LOS ANGELES – American CEOs raked in fat paychecks last year, netting a median 27 percent increase in compensation in fiscal year 2010.

Top executives from the S&P 500 scored a median 36.5 percent bump in realized compensation, after two years of declines in 2008 and 2009, according to the ninth annual report from research group GMI.

It’s sure to irk Occupy protesters, who have railed against the high-flying lifestyles of the 1 percent while the average American works more for less money and cuts back on spending.

The total chief executive earnings, calculated from more than 3,200 proxy statements, include base salary, pension and retirement plan payments, exercised options and more.

Among the list of the top 10 highest-paid executives — all men — three came from health care companies and four were collecting exit packages from retirement or termination. Of the top five, three landed single-year pension and deferred compensation boosts of $14 million.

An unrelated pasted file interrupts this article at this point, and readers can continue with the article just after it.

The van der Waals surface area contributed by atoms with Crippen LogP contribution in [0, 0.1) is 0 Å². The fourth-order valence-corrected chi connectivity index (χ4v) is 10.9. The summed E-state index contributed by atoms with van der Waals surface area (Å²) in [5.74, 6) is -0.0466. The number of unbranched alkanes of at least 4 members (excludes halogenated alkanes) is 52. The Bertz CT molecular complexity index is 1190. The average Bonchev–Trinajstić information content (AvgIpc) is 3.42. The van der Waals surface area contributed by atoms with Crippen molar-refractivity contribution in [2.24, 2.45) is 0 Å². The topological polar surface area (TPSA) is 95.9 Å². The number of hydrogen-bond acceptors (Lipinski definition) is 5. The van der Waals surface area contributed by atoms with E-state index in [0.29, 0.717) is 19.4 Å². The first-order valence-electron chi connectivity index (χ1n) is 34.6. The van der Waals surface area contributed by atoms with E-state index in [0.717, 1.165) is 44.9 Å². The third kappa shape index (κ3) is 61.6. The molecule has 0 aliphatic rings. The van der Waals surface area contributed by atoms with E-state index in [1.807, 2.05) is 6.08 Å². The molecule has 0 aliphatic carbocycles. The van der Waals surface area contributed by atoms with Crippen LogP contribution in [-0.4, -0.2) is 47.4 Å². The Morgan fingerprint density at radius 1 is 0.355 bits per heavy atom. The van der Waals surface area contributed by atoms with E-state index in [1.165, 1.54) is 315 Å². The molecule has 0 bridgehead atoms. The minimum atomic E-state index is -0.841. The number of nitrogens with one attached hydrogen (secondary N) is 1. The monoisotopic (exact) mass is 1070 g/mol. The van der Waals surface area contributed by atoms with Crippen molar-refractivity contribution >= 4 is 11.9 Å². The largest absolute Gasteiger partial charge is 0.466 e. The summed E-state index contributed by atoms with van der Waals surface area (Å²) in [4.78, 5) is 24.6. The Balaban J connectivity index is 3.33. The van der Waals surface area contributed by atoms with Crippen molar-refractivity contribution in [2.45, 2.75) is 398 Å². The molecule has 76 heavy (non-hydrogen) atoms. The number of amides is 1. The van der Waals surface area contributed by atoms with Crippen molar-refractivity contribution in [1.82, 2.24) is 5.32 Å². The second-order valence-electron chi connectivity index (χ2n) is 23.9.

More than 70 percent of all chief executives were given restricted stock awards and 53 percent ended up with stock options, whose median profits soared to $1.3 million last year from $950,400 in 2009. Among the S&P 500, bosses saw perks jump 11 percent.

John H. Hammergren, chief executive of health care company McKesson Corp., led the list with nearly $145.3 million in compensation, including a base salary of $1.6 million and more than 3.3 million exercised stock options that scored him a profit of $112 million.

Other chief executives in the top 10 included Thomas M. Ryan of CVS Caremark Corp. and Ralph Lauren of Polo Ralph Lauren Corp.